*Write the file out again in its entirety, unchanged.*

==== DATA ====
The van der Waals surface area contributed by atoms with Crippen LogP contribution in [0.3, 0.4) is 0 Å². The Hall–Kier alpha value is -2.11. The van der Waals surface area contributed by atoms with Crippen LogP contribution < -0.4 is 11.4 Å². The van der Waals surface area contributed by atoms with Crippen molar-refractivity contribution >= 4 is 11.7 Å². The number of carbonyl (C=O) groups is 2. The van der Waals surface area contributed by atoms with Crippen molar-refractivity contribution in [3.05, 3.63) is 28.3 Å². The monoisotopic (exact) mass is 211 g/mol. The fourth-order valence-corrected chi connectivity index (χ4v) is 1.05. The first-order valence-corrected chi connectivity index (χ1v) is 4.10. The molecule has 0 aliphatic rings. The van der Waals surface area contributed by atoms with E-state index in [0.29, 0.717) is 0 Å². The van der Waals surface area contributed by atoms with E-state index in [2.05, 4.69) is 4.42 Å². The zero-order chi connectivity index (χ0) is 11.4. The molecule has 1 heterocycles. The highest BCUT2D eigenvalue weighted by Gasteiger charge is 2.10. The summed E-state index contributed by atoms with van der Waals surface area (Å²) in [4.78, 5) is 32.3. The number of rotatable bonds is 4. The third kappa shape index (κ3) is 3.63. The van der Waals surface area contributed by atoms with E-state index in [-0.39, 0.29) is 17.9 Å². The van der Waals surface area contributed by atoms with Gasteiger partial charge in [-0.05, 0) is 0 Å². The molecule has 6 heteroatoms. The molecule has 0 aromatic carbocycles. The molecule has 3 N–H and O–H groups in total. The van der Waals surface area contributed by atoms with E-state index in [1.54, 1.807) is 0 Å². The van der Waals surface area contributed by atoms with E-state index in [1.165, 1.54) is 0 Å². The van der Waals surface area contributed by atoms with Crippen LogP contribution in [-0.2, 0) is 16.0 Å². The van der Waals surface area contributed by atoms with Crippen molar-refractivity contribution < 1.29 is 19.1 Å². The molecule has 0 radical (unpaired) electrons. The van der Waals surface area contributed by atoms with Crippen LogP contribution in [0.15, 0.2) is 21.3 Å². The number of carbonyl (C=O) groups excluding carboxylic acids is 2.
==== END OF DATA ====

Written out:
The van der Waals surface area contributed by atoms with Crippen LogP contribution in [0.3, 0.4) is 0 Å². The Hall–Kier alpha value is -2.11. The van der Waals surface area contributed by atoms with Crippen LogP contribution < -0.4 is 11.4 Å². The van der Waals surface area contributed by atoms with Crippen molar-refractivity contribution >= 4 is 11.7 Å². The number of carbonyl (C=O) groups is 2. The van der Waals surface area contributed by atoms with Crippen molar-refractivity contribution in [3.05, 3.63) is 28.3 Å². The monoisotopic (exact) mass is 211 g/mol. The fourth-order valence-corrected chi connectivity index (χ4v) is 1.05. The first-order valence-corrected chi connectivity index (χ1v) is 4.10. The molecule has 0 aliphatic rings. The van der Waals surface area contributed by atoms with E-state index in [0.29, 0.717) is 0 Å². The van der Waals surface area contributed by atoms with E-state index in [2.05, 4.69) is 4.42 Å². The zero-order chi connectivity index (χ0) is 11.4. The molecule has 1 heterocycles. The highest BCUT2D eigenvalue weighted by Gasteiger charge is 2.10. The summed E-state index contributed by atoms with van der Waals surface area (Å²) in [4.78, 5) is 32.3. The number of rotatable bonds is 4. The third kappa shape index (κ3) is 3.63. The van der Waals surface area contributed by atoms with E-state index in [-0.39, 0.29) is 17.9 Å². The van der Waals surface area contributed by atoms with Gasteiger partial charge in [-0.05, 0) is 0 Å². The molecule has 6 heteroatoms. The molecule has 0 aromatic carbocycles. The molecule has 3 N–H and O–H groups in total. The van der Waals surface area contributed by atoms with E-state index in [1.54, 1.807) is 0 Å². The van der Waals surface area contributed by atoms with E-state index in [1.165, 1.54) is 0 Å². The van der Waals surface area contributed by atoms with Crippen LogP contribution in [-0.2, 0) is 16.0 Å². The van der Waals surface area contributed by atoms with Crippen molar-refractivity contribution < 1.29 is 19.1 Å². The molecule has 0 radical (unpaired) electrons. The van der Waals surface area contributed by atoms with Crippen LogP contribution in [0.15, 0.2) is 21.3 Å². The number of carbonyl (C=O) groups excluding carboxylic acids is 2.